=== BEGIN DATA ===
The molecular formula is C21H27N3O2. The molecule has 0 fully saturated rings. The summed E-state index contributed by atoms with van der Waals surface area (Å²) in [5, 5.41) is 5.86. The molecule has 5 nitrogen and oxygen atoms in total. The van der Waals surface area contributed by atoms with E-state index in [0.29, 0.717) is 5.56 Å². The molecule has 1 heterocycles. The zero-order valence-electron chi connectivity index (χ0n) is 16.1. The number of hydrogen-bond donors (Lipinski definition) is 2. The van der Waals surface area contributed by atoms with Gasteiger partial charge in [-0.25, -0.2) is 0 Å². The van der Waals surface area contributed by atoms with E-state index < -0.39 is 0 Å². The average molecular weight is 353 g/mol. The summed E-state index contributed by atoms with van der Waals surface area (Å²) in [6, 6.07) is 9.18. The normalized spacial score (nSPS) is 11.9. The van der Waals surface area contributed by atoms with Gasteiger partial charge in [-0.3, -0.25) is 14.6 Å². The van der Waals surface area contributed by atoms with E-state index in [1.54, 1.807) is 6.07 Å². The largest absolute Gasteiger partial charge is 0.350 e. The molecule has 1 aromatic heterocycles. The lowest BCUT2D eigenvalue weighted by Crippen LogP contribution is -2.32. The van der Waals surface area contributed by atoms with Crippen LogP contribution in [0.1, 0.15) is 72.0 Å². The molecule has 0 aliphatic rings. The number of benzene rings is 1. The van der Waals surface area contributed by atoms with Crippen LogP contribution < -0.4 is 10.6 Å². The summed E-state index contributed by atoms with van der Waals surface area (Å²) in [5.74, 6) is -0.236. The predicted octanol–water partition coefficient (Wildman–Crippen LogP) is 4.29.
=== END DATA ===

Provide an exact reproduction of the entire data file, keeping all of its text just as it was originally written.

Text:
The molecular formula is C21H27N3O2. The molecule has 0 fully saturated rings. The summed E-state index contributed by atoms with van der Waals surface area (Å²) in [5, 5.41) is 5.86. The molecule has 5 nitrogen and oxygen atoms in total. The van der Waals surface area contributed by atoms with E-state index in [0.29, 0.717) is 5.56 Å². The molecule has 1 heterocycles. The zero-order valence-electron chi connectivity index (χ0n) is 16.1. The number of hydrogen-bond donors (Lipinski definition) is 2. The van der Waals surface area contributed by atoms with Gasteiger partial charge in [-0.25, -0.2) is 0 Å². The van der Waals surface area contributed by atoms with E-state index < -0.39 is 0 Å². The average molecular weight is 353 g/mol. The summed E-state index contributed by atoms with van der Waals surface area (Å²) in [6, 6.07) is 9.18. The normalized spacial score (nSPS) is 11.9. The van der Waals surface area contributed by atoms with Gasteiger partial charge in [-0.3, -0.25) is 14.6 Å². The van der Waals surface area contributed by atoms with E-state index in [1.54, 1.807) is 6.07 Å². The largest absolute Gasteiger partial charge is 0.350 e. The molecule has 1 aromatic heterocycles. The lowest BCUT2D eigenvalue weighted by Crippen LogP contribution is -2.32. The van der Waals surface area contributed by atoms with Crippen LogP contribution in [0.1, 0.15) is 72.0 Å². The molecule has 0 aliphatic rings. The number of benzene rings is 1. The van der Waals surface area contributed by atoms with Crippen LogP contribution < -0.4 is 10.6 Å². The summed E-state index contributed by atoms with van der Waals surface area (Å²) in [5.74, 6) is -0.236. The predicted octanol–water partition coefficient (Wildman–Crippen LogP) is 4.29.